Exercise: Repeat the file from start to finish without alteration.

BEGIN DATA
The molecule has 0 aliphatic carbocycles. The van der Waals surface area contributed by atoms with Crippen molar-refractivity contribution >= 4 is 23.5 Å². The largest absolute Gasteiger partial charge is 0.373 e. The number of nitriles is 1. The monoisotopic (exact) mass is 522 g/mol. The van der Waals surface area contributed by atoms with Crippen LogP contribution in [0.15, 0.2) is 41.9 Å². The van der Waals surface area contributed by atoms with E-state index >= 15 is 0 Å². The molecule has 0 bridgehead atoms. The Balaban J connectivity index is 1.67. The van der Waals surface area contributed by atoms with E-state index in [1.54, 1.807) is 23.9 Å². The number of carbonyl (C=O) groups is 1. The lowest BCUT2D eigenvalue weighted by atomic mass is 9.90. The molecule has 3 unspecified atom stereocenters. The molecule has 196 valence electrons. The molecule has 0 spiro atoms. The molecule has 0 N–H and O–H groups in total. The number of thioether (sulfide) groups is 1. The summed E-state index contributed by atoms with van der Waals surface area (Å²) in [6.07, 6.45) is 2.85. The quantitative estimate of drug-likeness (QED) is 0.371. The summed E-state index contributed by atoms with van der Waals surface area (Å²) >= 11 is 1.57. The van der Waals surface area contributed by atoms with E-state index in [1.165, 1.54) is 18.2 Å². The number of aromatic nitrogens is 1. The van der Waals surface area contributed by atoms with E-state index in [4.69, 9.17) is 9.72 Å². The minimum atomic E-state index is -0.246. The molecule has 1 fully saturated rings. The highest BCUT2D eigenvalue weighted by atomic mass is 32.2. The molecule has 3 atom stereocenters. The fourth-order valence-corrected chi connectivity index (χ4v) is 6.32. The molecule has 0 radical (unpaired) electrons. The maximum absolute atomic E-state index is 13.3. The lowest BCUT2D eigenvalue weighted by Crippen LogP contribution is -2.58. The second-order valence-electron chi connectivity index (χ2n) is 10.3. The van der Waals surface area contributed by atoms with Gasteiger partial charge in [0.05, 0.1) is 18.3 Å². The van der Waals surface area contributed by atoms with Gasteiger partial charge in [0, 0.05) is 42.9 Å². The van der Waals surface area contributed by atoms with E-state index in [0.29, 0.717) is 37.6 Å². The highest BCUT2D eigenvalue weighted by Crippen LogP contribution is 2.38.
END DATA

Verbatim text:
The molecule has 0 aliphatic carbocycles. The van der Waals surface area contributed by atoms with Crippen molar-refractivity contribution >= 4 is 23.5 Å². The largest absolute Gasteiger partial charge is 0.373 e. The number of nitriles is 1. The monoisotopic (exact) mass is 522 g/mol. The van der Waals surface area contributed by atoms with Crippen LogP contribution in [0.15, 0.2) is 41.9 Å². The van der Waals surface area contributed by atoms with E-state index >= 15 is 0 Å². The molecule has 0 bridgehead atoms. The Balaban J connectivity index is 1.67. The van der Waals surface area contributed by atoms with E-state index in [1.54, 1.807) is 23.9 Å². The number of carbonyl (C=O) groups is 1. The lowest BCUT2D eigenvalue weighted by atomic mass is 9.90. The molecule has 3 unspecified atom stereocenters. The molecule has 196 valence electrons. The molecule has 0 spiro atoms. The molecule has 0 N–H and O–H groups in total. The number of thioether (sulfide) groups is 1. The summed E-state index contributed by atoms with van der Waals surface area (Å²) in [6.07, 6.45) is 2.85. The quantitative estimate of drug-likeness (QED) is 0.371. The summed E-state index contributed by atoms with van der Waals surface area (Å²) >= 11 is 1.57. The van der Waals surface area contributed by atoms with E-state index in [1.165, 1.54) is 18.2 Å². The number of aromatic nitrogens is 1. The van der Waals surface area contributed by atoms with E-state index in [4.69, 9.17) is 9.72 Å². The minimum atomic E-state index is -0.246. The molecule has 1 fully saturated rings. The highest BCUT2D eigenvalue weighted by atomic mass is 32.2. The molecule has 3 atom stereocenters. The fourth-order valence-corrected chi connectivity index (χ4v) is 6.32. The molecule has 0 radical (unpaired) electrons. The maximum absolute atomic E-state index is 13.3. The lowest BCUT2D eigenvalue weighted by Crippen LogP contribution is -2.58. The second-order valence-electron chi connectivity index (χ2n) is 10.3. The van der Waals surface area contributed by atoms with Gasteiger partial charge in [0.05, 0.1) is 18.3 Å². The van der Waals surface area contributed by atoms with Gasteiger partial charge in [0, 0.05) is 42.9 Å². The van der Waals surface area contributed by atoms with E-state index in [0.29, 0.717) is 37.6 Å². The highest BCUT2D eigenvalue weighted by Crippen LogP contribution is 2.38.